Israel: Prime Minister Benjamin Netanyahu is giving up his attempt at forming a government, clearing the way for his rival, Benny Gantz, who narrowly defeated him in elections last month, to try to become the country’s next leader.
South Korea: Students angered over accusations of favoritism toward “gold spoon” elite children set off large protests, forcing President Moon Jae-in to apologize and his justice minister to resign.
Afghanistan: The U.S. has quietly drawn down troop levels by about 2,000 over the past year, despite the absence of a peace deal with the Taliban. Roughly 12,000 U.S. troops remain.
Duke and Duchess of Sussex: Prince Harry and his wife, Meghan, spoke of their struggles in the spotlight for a new documentary. “I will not be bullied into playing a game that killed my mum,” Prince Harry said.
Thailand: The king dismissed his royal consort just months after appointing her to the post, citing Sineenat Bilaskalayani’s disloyalty and ambition “to be equal to the Queen.” Until this year, the royal consort title hadn’t been used in nearly a century.
Snapshot: Above, coral reefs around Hawaii, where a new “super unusual” marine heat wave is leading to mass bleaching. The white parts of the coral are bleached and the patchy brown bits have recently died.
Indian hip-hop: Ranveer Singh, the Bollywood actor who recently starred in a movie about India’s underground rap scene, is a co-founder of a record label called IncInk dedicated to spotlighting young stars.
What we’re reading: This account of how the Air Force Mortuary Affairs Operations unit welcomes home America’s war dead, by The Record of North Jersey. Will Lamb, a Times editor, called it “an extraordinary and moving look at a sensitive mission that few of us get to see.”
Now, a break from the news
Smarter Living: Taking a vacation can be a great way for adult siblings to reconnect and strengthen their relationship. If you’re traveling with a sibling, experts say it’s helpful to split up the planning, which encourages communication before the trip. And don’t be afraid to embrace solo side trips — we all need a few hours to ourselves.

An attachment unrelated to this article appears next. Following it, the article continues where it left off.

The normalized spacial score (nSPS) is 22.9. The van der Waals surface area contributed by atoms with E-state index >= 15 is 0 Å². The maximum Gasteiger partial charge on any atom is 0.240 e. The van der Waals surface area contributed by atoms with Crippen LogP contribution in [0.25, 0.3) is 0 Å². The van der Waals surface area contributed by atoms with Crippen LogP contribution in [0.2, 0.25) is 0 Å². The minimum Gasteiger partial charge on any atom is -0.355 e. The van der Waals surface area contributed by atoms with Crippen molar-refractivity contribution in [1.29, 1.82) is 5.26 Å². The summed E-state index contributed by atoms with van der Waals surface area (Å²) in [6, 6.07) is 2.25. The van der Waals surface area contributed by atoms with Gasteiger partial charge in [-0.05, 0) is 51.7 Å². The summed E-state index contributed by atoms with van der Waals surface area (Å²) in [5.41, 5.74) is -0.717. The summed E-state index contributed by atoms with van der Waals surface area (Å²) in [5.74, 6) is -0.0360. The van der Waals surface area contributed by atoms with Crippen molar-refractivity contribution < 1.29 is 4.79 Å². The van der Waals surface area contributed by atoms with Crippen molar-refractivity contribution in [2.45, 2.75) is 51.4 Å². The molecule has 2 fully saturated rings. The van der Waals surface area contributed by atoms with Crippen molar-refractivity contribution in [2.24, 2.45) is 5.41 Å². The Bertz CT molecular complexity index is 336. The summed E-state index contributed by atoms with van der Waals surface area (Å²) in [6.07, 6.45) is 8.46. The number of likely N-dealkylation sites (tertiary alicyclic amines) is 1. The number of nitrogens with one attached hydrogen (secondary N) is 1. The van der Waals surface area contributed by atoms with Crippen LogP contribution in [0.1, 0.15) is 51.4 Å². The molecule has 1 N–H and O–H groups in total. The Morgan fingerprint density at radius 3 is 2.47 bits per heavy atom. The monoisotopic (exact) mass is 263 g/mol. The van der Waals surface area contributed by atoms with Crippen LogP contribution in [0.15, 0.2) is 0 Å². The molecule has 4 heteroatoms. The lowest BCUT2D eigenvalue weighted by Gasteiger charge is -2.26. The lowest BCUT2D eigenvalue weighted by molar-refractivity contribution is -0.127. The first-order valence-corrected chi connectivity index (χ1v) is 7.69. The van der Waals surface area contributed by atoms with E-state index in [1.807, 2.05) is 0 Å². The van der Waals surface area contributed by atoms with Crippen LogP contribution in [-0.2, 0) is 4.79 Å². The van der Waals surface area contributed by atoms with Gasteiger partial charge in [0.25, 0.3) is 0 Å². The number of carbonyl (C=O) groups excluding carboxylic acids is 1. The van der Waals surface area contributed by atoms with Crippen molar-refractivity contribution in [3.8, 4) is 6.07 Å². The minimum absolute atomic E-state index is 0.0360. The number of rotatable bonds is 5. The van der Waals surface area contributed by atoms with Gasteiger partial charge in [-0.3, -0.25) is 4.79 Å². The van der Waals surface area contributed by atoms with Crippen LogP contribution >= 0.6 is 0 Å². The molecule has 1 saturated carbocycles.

Our Social Q’s column also tackles the tricky subject of dealing with an ex who interferes with family visits.
And now for the Back Story on …
Long before appearing in an errant presidential tweet about Defense Secretary Mark Esper, Esperanto was the name given to a language invented by a Jewish doctor in the late 1800s.
Its creator, L.L. Zamenhof, was from what is now Poland. He hoped that Esperanto would be adopted universally as a way to bridge international differences. If everyone spoke the same language, he reasoned, “education, ideals, convictions, aims, would be the same too, and all nations would be united in a common brotherhood.”
Esperanto has a Latin-based alphabet of 28 letters and relatively simple grammar rules.
While no country recognizes it as an official language, Esperanto has recently experienced a surge of interest online, including on Duolingo, the language-learning app, and as an option on Google Translate.
As an Esperantist would say, “Bonan matenon!” (“Good morning!”)
That’s it for this briefing. See you next time.
To Mark Josephson and Eleanor Stanford for the break from the news. Chris Stanford wrote today’s Back Story. You can reach the team at email@example.com.
• We’re listening to “The Daily.” Our latest episode is about the effort to extract detainees from camps in northern Syria.